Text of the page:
|Nana Oye Lithur|
The Government of Ghana in collaboration with ActionAid Ghana and Songtaba has succeeded in closing down the Bonyase Witches Camp in the Central Gonja District in the Northern Region. Government has also reintegrated 55 alleged witches from the six witches’ camps in the region into their original communities to reunite with their families.
Ghana’s Minister for Gender, Children and Social Protection, Nana Oye Lithur who closed down the camp on Monday December 15, 2014 said that the government would not hesitate to disband the remaining five camps should it (government) reached the expected consensus with the traditional authorities, opinion leaders, the youth and the victims themselves.
The six witches camps were established by hospitable chiefs and fetish priests where women accused of witchcraft sought refuge from beating, torture and even lynching to live a life in exile, ostracized from their families and left to fend for themselves.
Many of the women in the camps have been blamed for using black magic to cause some misfortune in their communities, whether death, illness or drought.
Denied the opportunity to defend themselves, they are chased into these camps where, exiled from their families for up to thirty years, they live in appalling conditions with scarcity of food and running water as well as medical care. The camps are effectively women's prisons where the inmates are given a life sentence.
Typically, when a woman arrives at the witches camp, a fetish priest confirms her guilt or otherwise through a ritual in which a fowl is slaughtered. If it falls on it back, its beak in the air, then the woman is pronounced innocent. If not, she has to consume a somewhat fatal concoction of chicken blood, monkey skull and soil to "cleanse" her. Only then can she consider returning home. But not all communities are prepared to accept the women back because of their entrenched stance against witches.
|Son of Bonyase Queen performing rituals for witches camp to be closed down|
However, at a historic durbar of Chiefs and people of Kusawgu Traditional Area in the Central Gonja District, Nana Oye said that there were about 600 women between the ages of 60 and 90 years who were still confined in the witches’ camps and were undergoing several difficulties. There are over 503 of their children and grandchildren of school going age who are also living in the camps.
She said that the witchcraft accusations and human rights abuses in Ghana and the mere existence of witches’ camps puts a scar on the country’s human rights record. There are still five of such camps in four districts of the Northern Region of Ghana. They are Kukuo, Gnani-Tindang, Gambaga, Tindan-zhie (Kpatinga) and Nabuli in Nanumba South, Yendi, East Mamprusi and Gushegu districts respectively.
Nana Oye said that the witchcraft accusations interconnect with mental health and domestic violence issues, as well as issues of poverty, disability and gender inequality. Out of the 600 alleged witches only one is believed to be a male.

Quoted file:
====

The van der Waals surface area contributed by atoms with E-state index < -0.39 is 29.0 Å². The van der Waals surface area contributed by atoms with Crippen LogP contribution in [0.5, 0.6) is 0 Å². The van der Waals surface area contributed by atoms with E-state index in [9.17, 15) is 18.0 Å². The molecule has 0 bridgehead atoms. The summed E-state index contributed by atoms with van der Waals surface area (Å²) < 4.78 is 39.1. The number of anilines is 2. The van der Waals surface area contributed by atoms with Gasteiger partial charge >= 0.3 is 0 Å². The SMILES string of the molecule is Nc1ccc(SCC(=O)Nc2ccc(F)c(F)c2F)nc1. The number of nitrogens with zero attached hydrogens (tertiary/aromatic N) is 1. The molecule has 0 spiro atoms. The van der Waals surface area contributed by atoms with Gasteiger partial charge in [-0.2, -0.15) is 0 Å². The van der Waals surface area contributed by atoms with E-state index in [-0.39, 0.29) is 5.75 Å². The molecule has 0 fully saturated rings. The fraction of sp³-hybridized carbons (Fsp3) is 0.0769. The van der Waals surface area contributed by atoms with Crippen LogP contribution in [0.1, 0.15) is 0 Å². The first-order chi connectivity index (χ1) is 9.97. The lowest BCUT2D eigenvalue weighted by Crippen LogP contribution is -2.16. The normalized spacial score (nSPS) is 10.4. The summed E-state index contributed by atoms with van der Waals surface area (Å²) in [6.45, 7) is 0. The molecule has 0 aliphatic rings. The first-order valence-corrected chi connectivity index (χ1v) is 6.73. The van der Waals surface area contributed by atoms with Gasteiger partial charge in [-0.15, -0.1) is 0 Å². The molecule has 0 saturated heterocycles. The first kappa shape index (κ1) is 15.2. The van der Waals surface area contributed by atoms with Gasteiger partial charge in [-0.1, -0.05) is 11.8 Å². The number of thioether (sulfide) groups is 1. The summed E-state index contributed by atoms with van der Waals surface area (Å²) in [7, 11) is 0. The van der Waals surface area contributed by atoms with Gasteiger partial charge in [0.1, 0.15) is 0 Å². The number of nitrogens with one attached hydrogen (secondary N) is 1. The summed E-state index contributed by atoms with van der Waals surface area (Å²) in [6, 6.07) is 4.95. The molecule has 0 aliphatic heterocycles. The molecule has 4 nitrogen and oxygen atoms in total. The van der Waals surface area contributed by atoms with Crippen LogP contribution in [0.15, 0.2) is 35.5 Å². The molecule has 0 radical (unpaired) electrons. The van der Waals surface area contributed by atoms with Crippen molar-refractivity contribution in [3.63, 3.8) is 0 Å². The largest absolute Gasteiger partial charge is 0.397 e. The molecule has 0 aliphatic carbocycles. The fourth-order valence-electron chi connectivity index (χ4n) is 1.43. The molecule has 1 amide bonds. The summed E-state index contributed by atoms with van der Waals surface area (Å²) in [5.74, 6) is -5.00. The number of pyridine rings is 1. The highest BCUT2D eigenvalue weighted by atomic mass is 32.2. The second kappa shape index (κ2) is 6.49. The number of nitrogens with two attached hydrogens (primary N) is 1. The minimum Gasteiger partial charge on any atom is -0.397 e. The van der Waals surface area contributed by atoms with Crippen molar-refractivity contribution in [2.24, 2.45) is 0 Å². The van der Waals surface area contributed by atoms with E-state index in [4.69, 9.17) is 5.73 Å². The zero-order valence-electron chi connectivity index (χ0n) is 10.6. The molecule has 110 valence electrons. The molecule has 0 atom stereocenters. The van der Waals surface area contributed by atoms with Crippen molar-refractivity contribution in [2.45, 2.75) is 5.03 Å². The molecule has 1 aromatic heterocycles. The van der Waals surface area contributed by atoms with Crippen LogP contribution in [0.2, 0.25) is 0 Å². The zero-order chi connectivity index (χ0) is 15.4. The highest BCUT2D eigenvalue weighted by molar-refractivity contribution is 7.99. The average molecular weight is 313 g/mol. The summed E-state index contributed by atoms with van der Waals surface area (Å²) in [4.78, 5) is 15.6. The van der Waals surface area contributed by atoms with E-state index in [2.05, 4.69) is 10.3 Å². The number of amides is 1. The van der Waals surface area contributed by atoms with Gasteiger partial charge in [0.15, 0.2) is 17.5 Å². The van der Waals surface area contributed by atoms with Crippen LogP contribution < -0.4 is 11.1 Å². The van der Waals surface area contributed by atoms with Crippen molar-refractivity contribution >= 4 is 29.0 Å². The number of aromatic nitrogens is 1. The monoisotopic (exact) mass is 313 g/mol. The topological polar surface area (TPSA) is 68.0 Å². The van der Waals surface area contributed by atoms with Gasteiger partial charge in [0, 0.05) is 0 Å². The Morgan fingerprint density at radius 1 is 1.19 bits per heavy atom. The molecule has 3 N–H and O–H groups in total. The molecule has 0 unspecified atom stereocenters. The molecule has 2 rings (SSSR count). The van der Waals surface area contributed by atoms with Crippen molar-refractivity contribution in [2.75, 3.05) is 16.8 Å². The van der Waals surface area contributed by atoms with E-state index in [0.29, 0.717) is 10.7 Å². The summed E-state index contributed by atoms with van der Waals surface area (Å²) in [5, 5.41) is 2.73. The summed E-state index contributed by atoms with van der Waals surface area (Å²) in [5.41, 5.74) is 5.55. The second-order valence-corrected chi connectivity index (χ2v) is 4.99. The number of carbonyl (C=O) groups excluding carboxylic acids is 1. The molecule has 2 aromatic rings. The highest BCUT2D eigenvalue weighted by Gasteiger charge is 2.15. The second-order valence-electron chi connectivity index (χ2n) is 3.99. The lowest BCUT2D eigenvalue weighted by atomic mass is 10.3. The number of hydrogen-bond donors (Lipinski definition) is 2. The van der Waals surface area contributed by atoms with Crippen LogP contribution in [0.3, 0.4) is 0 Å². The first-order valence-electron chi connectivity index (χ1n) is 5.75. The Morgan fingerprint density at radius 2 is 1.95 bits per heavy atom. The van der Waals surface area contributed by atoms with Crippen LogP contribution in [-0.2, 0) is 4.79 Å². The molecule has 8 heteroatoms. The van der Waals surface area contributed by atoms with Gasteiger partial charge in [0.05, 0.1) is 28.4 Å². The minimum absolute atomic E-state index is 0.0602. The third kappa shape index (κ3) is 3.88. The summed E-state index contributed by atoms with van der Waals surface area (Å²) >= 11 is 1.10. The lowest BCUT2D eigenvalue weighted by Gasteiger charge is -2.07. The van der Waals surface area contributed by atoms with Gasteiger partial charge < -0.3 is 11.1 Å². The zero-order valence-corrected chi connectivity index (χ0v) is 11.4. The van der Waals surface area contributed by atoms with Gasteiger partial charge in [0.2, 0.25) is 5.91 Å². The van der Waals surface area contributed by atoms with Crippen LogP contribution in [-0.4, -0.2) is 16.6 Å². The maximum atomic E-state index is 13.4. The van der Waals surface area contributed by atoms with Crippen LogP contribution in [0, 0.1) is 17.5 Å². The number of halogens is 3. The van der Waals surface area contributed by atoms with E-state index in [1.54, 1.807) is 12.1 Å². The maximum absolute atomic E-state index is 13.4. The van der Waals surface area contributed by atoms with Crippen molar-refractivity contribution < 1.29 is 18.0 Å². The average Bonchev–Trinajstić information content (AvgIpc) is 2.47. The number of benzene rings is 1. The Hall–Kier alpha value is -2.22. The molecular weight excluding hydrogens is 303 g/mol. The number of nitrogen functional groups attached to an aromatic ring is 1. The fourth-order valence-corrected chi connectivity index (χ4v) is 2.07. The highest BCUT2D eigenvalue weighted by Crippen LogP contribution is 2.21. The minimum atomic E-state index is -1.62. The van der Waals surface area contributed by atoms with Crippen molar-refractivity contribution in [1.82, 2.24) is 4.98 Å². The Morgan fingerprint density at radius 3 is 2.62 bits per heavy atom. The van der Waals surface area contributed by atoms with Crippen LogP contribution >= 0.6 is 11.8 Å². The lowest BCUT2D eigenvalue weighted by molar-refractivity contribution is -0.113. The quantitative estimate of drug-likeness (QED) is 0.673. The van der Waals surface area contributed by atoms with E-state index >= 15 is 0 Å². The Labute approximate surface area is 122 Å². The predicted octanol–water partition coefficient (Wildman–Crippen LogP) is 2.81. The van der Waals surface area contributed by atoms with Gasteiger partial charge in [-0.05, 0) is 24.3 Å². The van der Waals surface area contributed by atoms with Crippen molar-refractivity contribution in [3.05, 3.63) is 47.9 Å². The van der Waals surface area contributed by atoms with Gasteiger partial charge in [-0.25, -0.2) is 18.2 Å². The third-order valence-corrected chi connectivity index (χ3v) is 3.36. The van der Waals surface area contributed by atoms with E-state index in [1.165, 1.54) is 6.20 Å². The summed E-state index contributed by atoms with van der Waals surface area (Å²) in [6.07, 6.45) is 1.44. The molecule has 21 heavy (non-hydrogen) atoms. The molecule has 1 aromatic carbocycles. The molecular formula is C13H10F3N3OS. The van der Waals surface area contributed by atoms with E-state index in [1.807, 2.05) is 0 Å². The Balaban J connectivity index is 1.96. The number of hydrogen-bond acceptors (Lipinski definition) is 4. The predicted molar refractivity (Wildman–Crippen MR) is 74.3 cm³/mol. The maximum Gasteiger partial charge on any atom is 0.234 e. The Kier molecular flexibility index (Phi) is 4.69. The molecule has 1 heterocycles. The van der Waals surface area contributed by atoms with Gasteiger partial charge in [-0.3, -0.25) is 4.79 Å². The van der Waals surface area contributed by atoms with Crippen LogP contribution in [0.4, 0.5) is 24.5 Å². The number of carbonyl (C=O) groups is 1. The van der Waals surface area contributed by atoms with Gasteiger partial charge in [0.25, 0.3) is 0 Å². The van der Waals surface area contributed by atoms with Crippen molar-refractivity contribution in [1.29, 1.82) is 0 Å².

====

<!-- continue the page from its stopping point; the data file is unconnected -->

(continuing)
“We need to work together to develop a national consensus on the underlying issues surrounding the problem with the view of developing a collective national response to witchcraft accusation. The complexity underlying the problem means we cannot just come up with a single and isolated solution. It is instead important that all key stakeholders work together to pursue an integrated, long-term, national and inter-sectoral approach. There is the need for a very robust collaboration by all stakeholders to deal with the issue systematically”.
The Central Gonja District Chief Executive (DCE), Mumuni Shiraz Ibn Yacin was much appreciative to ActionAid Ghana and for that matter the government of Ghana for their effort to liberate the suffering women.
|89 yr old alleged witch at Gambaga|
According to him, the alleged witches were accepted into the Bonyase camp by the Queen and Priestess, Ayishetu Kishenaba to discourage their accusers from lynching them. He pledged that the Central Gonja District Assembly would do everything possible to ensure that the camp was not opened to any woman accused of witchcraft and also warned the people to learn to respect the rights and dignity of the women in society.
The Chairman of the Reintegration Committee, Dr. Al-Hussein Zakaria expressed his deepest sorrow at the dehumanizing condition the women were made to undergo for several decades now.
Describing the witches’ camps as “human zoos”, Dr. Zakaria observed that the nature of the camps did not only take away the dignities and pride of the women, but also put them in perpetual death sentences.
Meanwhile, ActionAid Ghana and the Ministry of Gender, Children and Social Protection have put in place special packages for the reintegrated women to have a sustainable livelihood. They were given livelihood training in soap making, tie and die and beads making by ActionAid and Songtaba as well as accommodation to those who lost their properties during their banishment from their communities.
The Fetish Priestess, under whose care the women in the Bonyase camp were put, Queen Mother Ayishetu Kishenaba was also given a grinding mill and motor tricycle popularly known as motor king as means of livelihood by the Ministry and ActionAid Ghana.